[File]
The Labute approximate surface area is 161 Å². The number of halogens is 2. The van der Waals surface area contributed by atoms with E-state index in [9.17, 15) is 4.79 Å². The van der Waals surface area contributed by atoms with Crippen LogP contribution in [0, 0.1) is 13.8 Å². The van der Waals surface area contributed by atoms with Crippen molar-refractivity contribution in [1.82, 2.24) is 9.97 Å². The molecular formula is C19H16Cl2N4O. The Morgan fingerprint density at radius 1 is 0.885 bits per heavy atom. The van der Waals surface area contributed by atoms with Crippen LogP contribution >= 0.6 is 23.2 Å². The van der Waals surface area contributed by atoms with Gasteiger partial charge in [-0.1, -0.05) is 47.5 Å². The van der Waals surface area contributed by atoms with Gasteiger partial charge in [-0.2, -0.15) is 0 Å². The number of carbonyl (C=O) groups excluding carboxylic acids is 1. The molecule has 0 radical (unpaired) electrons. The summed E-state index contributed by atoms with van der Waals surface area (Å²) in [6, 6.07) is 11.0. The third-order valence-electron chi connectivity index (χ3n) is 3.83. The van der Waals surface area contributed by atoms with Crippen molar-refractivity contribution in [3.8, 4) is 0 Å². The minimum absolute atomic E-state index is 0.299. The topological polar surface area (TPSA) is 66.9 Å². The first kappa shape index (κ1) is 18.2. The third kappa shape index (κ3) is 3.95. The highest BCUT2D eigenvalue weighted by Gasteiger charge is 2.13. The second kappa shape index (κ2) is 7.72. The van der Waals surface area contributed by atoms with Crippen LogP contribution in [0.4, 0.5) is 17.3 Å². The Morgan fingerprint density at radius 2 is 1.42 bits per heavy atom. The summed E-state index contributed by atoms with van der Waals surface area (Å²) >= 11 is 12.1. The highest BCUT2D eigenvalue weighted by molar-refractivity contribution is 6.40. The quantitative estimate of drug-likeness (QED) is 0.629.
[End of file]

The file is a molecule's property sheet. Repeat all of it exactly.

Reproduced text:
The Labute approximate surface area is 161 Å². The number of halogens is 2. The van der Waals surface area contributed by atoms with E-state index in [9.17, 15) is 4.79 Å². The van der Waals surface area contributed by atoms with Crippen LogP contribution in [0, 0.1) is 13.8 Å². The van der Waals surface area contributed by atoms with Crippen molar-refractivity contribution in [1.82, 2.24) is 9.97 Å². The molecular formula is C19H16Cl2N4O. The Morgan fingerprint density at radius 1 is 0.885 bits per heavy atom. The van der Waals surface area contributed by atoms with Crippen LogP contribution >= 0.6 is 23.2 Å². The van der Waals surface area contributed by atoms with Gasteiger partial charge in [-0.1, -0.05) is 47.5 Å². The van der Waals surface area contributed by atoms with Gasteiger partial charge in [-0.2, -0.15) is 0 Å². The number of carbonyl (C=O) groups excluding carboxylic acids is 1. The molecule has 0 radical (unpaired) electrons. The summed E-state index contributed by atoms with van der Waals surface area (Å²) in [6, 6.07) is 11.0. The third-order valence-electron chi connectivity index (χ3n) is 3.83. The van der Waals surface area contributed by atoms with Crippen molar-refractivity contribution in [3.8, 4) is 0 Å². The minimum absolute atomic E-state index is 0.299. The topological polar surface area (TPSA) is 66.9 Å². The first kappa shape index (κ1) is 18.2. The third kappa shape index (κ3) is 3.95. The highest BCUT2D eigenvalue weighted by Gasteiger charge is 2.13. The second kappa shape index (κ2) is 7.72. The van der Waals surface area contributed by atoms with Crippen LogP contribution in [0.4, 0.5) is 17.3 Å². The Morgan fingerprint density at radius 2 is 1.42 bits per heavy atom. The summed E-state index contributed by atoms with van der Waals surface area (Å²) >= 11 is 12.1. The highest BCUT2D eigenvalue weighted by molar-refractivity contribution is 6.40. The quantitative estimate of drug-likeness (QED) is 0.629.